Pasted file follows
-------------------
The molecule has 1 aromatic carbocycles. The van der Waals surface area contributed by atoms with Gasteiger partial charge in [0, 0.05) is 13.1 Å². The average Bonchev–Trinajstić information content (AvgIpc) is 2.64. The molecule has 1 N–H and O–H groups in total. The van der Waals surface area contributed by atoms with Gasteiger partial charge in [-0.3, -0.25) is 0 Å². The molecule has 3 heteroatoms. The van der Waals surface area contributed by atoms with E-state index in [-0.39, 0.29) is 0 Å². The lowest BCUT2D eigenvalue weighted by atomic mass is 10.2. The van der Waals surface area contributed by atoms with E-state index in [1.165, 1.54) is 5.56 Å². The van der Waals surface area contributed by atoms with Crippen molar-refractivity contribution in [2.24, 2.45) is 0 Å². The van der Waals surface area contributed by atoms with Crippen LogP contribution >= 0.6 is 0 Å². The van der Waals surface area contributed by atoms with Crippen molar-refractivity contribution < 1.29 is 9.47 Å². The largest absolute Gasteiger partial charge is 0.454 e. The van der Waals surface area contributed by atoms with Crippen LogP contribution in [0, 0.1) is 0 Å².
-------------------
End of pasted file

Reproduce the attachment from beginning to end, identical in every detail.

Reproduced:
The molecule has 1 aromatic carbocycles. The van der Waals surface area contributed by atoms with Gasteiger partial charge in [0, 0.05) is 13.1 Å². The average Bonchev–Trinajstić information content (AvgIpc) is 2.64. The molecule has 1 N–H and O–H groups in total. The van der Waals surface area contributed by atoms with Gasteiger partial charge in [-0.3, -0.25) is 0 Å². The molecule has 3 heteroatoms. The van der Waals surface area contributed by atoms with E-state index in [-0.39, 0.29) is 0 Å². The lowest BCUT2D eigenvalue weighted by atomic mass is 10.2. The van der Waals surface area contributed by atoms with E-state index in [1.165, 1.54) is 5.56 Å². The van der Waals surface area contributed by atoms with Crippen molar-refractivity contribution in [2.24, 2.45) is 0 Å². The van der Waals surface area contributed by atoms with Crippen LogP contribution >= 0.6 is 0 Å². The van der Waals surface area contributed by atoms with Crippen molar-refractivity contribution < 1.29 is 9.47 Å². The largest absolute Gasteiger partial charge is 0.454 e. The van der Waals surface area contributed by atoms with Crippen LogP contribution in [0, 0.1) is 0 Å².